Friday, 24 March 2017

Legacies

I have recently embarked on a project with my daughter. We have taken all our family's old photos that have until now sat in shoe boxes or ancient crumbling albums, scanned them, organized them and are creating a family album that spans 4 generations (thank you Shutterfly!). We are fortunate that my grandparents kept organized records in an ancient book that detailed births, deaths and marriages so we have some context to work within. It is beyond fascinating to wander through their lives through photos and dates and to create a family history for my children. I wish I had the foresight when my grandparents were alive to ask them more questions and have conversations with them about generations before them. There is a richness in learning one's family history and understanding how you got to where you are and how very fortunate you are that certain decisions were made well before you were born. I've often thought of the importance of legacies, of family histories or gifting future generations with things we have learned and how they got to where they are today.

I encourage all of you who read this to consider creating your own legacy to pass down to your families. Photos are wonderful but not everyone has the time or patience to pull it all together and with computers and video camera on every phone, there are other ways to save and transmit memories and history. If you have elder relatives sit down with them and ask them questions - I found a list online that is quite apropos so I'm going to include  a few of them them below but the full list of 20 questions can be found on https://www.agingcare.com/articles/questions-to-ask-elderly-parents-147907.htm if you are interested in expanding on these. Write down their answers or better yet, video tape them as they answer them. Ask them to show you photos of important people in their lives and consider scanning or photographing them so you can include them in your creation. It can be a wonderful bonding and special project for grandchildren to do with their grandparents or children to do with their parents.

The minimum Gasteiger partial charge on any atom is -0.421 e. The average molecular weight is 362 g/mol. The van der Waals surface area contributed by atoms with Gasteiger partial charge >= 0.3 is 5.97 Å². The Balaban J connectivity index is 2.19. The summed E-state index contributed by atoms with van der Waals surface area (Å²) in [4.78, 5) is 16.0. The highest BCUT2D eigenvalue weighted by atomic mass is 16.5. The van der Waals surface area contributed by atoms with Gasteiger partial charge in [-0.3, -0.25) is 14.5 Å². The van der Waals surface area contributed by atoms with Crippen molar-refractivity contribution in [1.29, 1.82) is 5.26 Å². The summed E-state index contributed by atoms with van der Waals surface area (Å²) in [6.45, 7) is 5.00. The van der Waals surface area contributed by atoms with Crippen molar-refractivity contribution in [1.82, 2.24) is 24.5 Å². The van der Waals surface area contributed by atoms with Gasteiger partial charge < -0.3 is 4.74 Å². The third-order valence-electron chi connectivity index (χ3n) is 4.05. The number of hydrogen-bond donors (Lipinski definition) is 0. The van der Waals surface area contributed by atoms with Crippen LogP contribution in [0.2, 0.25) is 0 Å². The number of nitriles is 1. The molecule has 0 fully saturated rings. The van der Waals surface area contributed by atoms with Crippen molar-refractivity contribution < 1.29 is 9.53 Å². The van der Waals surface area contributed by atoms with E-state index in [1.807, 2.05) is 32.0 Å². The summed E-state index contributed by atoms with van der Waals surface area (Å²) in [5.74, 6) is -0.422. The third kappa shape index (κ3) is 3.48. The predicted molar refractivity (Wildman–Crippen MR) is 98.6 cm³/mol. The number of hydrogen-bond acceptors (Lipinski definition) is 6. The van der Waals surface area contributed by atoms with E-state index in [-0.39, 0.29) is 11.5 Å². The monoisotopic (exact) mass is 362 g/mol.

If I had a chance to sit down with my grandparents now, these are  some the questions I would ask them.
Who is the person who influenced your life the most?
What was the happiest moment of your life?
What are you most proud of?
What are the most important lessons you've learned in life?
What was school like for you as a child? 
Do you remember any fads from your youth? 
What world events had the most impact on you?

(Questions from: https://www.agingcare.com/articles/questions-to-ask-elderly-parents-147907.htm)
What questions would you add to the list? What things would you like to know about the generations before you? And what do you want your children to know about you? 

Knowing where we came from, helps us to understand where we are today and where we want to go.

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